Jean sans Peur's son Philippe succeeds him. He was born in Dijon in 1396 and is the only son of the Duke and Marguerite of Bavaria. Count of Charolais, he began his political action from 1411, then fought with his father in Flanders in 1414. Philippe was in Flanders when his father was assassinated in Montereau. He then became Duke of Burgundy and continued the policy of Jean, while allying with the English. France then sees its civil war entering a new phase, much more dangerous because of the English presence following Azincourt. Englishmen determined to play divisions to recover the crown of France.
The Treaty of Troyes (May 21, 1420)
The English influence, taking advantage of the divisions between Burgundians and Armagnacs and the madness of Charles VI, has already manifested itself since the years 1413-1415 and the advent of Henri V. The assassination of Jean sans Peur and the " rallying ”by Philippe le Bon are speeding things up. The King of England is in a position of strength, able to impose his demands, including on his new Burgundian allies. From March 1420, Philip the Good and Isabeau of Bavaria work on a treaty, and they are joined in May by Henri V, who ostensibly displays his satisfaction. On May 21, the Treaty of Troyes stipulated that Charles VI made Henri V his heir to the crown of France, by marrying him to his daughter Catherine de Valois; the Dauphin Charles is stripped of all his rights. On the death of Charles VI, it is therefore Henry V, King of England, who will be King of France ...
The resistance of the Armagnacs
Obviously, the dolphin's party does not accept this treaty. The English and their Burgundian allies tried to apply it during the years 1420-1422. The Armagnacs, with the Dauphin who took refuge in Bourges, control a good part of French territory and have significant resources; Henri V must therefore activate, even if he was recognized as legitimate as far as Paris. He takes Montereau (where Jean sans Peur was assassinated) in June 1420, then besieges Melun for several months (she capitulates in November).
His attitude began to annoy even his Burgundian allies, and it became almost impossible for him to apply the Treaty of Troyes. Moreover, even within its French lands, in Normandy for example, people criticize its way of waging war, and especially its taxes to do so. Henri V did not change his policy and method, however, and laid siege to Meaux in May 1422 ...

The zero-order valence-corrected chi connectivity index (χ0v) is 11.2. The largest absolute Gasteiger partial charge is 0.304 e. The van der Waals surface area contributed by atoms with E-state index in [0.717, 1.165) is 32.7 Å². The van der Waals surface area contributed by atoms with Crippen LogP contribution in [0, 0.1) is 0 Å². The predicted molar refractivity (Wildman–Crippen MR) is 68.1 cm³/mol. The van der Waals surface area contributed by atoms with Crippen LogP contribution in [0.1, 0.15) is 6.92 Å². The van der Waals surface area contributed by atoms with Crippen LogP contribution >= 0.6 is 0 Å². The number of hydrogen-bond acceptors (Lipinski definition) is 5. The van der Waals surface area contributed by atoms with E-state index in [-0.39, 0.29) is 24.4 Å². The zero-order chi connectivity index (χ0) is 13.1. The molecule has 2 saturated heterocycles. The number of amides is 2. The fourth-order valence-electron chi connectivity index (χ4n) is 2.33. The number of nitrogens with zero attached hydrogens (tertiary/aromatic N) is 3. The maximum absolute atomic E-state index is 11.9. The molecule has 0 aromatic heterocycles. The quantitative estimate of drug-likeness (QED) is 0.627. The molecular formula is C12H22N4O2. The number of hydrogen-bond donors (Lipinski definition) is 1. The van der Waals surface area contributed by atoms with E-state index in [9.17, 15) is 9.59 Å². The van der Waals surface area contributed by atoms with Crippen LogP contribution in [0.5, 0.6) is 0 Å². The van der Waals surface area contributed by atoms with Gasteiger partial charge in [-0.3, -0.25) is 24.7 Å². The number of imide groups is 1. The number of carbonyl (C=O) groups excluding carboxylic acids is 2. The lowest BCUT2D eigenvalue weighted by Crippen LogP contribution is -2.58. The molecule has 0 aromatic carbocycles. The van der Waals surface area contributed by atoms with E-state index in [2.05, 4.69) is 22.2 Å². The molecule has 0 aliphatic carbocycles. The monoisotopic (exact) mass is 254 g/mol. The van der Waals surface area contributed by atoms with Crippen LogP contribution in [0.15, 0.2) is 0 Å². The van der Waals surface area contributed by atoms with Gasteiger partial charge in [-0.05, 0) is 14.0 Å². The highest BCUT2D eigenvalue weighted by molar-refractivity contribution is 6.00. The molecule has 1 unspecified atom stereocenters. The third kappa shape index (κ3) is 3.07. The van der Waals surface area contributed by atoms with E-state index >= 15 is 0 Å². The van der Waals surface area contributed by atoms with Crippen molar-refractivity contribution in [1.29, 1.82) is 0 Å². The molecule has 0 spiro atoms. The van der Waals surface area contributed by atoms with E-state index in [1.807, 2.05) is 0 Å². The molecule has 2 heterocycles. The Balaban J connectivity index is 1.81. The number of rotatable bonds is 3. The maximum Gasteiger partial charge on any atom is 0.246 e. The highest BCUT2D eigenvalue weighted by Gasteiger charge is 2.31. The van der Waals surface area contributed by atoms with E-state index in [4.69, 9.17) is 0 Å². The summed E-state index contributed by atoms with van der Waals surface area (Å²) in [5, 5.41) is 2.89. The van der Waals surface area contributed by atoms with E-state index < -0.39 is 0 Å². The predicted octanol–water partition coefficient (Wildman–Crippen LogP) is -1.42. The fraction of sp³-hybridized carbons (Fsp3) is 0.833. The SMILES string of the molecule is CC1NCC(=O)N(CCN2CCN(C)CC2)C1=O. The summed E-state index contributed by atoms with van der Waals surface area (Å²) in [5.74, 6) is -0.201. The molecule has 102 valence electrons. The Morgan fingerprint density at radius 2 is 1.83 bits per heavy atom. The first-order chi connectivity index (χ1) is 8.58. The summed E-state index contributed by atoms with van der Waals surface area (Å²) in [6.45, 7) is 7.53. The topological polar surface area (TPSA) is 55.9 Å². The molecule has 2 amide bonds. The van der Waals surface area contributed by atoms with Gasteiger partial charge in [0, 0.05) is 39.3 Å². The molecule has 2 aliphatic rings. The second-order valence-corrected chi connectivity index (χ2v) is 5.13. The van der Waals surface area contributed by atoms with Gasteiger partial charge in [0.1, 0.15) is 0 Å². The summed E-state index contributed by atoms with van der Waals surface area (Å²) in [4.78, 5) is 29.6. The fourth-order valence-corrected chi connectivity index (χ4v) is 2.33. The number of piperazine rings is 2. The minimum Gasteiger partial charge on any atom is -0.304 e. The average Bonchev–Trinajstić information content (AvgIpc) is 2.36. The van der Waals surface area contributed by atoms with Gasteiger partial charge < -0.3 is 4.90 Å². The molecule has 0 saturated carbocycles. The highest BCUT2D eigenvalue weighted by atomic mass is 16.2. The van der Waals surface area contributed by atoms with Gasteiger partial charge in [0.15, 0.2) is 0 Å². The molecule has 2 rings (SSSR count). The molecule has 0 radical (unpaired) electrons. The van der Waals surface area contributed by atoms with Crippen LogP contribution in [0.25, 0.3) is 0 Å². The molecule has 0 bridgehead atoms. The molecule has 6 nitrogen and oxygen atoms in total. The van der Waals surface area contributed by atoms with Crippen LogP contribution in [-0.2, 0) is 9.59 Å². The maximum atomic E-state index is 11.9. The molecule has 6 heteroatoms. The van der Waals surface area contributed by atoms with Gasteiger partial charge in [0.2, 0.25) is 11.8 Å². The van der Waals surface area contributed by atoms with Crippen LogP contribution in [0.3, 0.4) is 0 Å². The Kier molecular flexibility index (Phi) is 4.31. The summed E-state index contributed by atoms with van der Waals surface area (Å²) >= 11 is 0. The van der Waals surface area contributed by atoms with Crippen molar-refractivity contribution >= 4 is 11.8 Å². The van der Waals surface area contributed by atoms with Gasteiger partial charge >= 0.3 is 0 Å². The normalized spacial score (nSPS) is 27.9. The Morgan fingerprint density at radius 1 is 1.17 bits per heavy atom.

The death of kings, and the end of the civil war
It was during the siege of Meaux that the King of England contracted dysentery. The city capitulates, but Henri V is physically weakened. The coming summer, scorching, ended up finishing him off: he died at the Château de Vincennes on August 31. His nine-month-old son, Henry VI, is proclaimed King of England, not yet King of France. The situation was further complicated when, on October 21, 1422, King Charles VI died in his turn. Philippe le Bon then thinks, as an ally, that he can pose as regent; but in the face of English pressure, it was the Duke of Bedford who assumed this charge, while little Henry VI was proclaimed King of France. A few days later, Charles VII in his turn was proclaimed king of France: the Hundred Years War resumed again.
The following years are undecided: the English try to keep the Duke of Burgundy as an ally; for this, the Duke of Bedford married the sister of Philippe le Bon, then with him approached John V of Brittany, at the Treaty of Amiens (1423). The Duke of Burgundy actually wants to take advantage of his alliance with England to expand his possessions in the North, such as Hainaut or the county of Namur. But he clashed with his allies in these regions, and crises multiplied between the English and Burgundians until the early 1430s. The alliance fizzled out ...
In fact, at the same time, Charles VII consolidated his positions, despite uncertain and difficult first years, marked by a war of attrition. In May 1429, Joan of Arc freed Orleans from the siege that the English had subjected her to since the previous year: it was a turning point, followed by the coronation of Charles VII in Reims.
The war continued but, on the Burgundian side, a "peace party" developed around Nicolas Rolin, chancellor of Philippe le Bon. The rapprochement with the party of Charles VII can then begin, the Treaty of Troyes is even considered null and void. This leads to the signing of the Treaty of Arras on September 20, 1435. The conditions of this peace are subject to debate (was Philippe le Bon duped?), But the consequences are clear: the civil war between Armagnacs and Bourguignons is over. Charles VII can continue to fight the English, while the Duke of Burgundy turns to the North. Yet the situation remained unclear for many years to come, at least until the victory over the English in 1453.
And the mistrust between the King of France and Burgundy will resume again with the fight between Louis XI and Charles the Bold, both turbulent sons of Charles VII and Philippe le Bon ...
- G. Minois, The Hundred Years' War, Tempus, 2010.
- J. Favier, The Hundred Years' War, Fayard, 2005.
- C. Gauvard, France in the Middle Ages from the 5th to the 15th century, PUF, 2005.
- B. Schnerb, Les Armagnacs and les Bourguignons. The Cursed War, Perrin, 1988.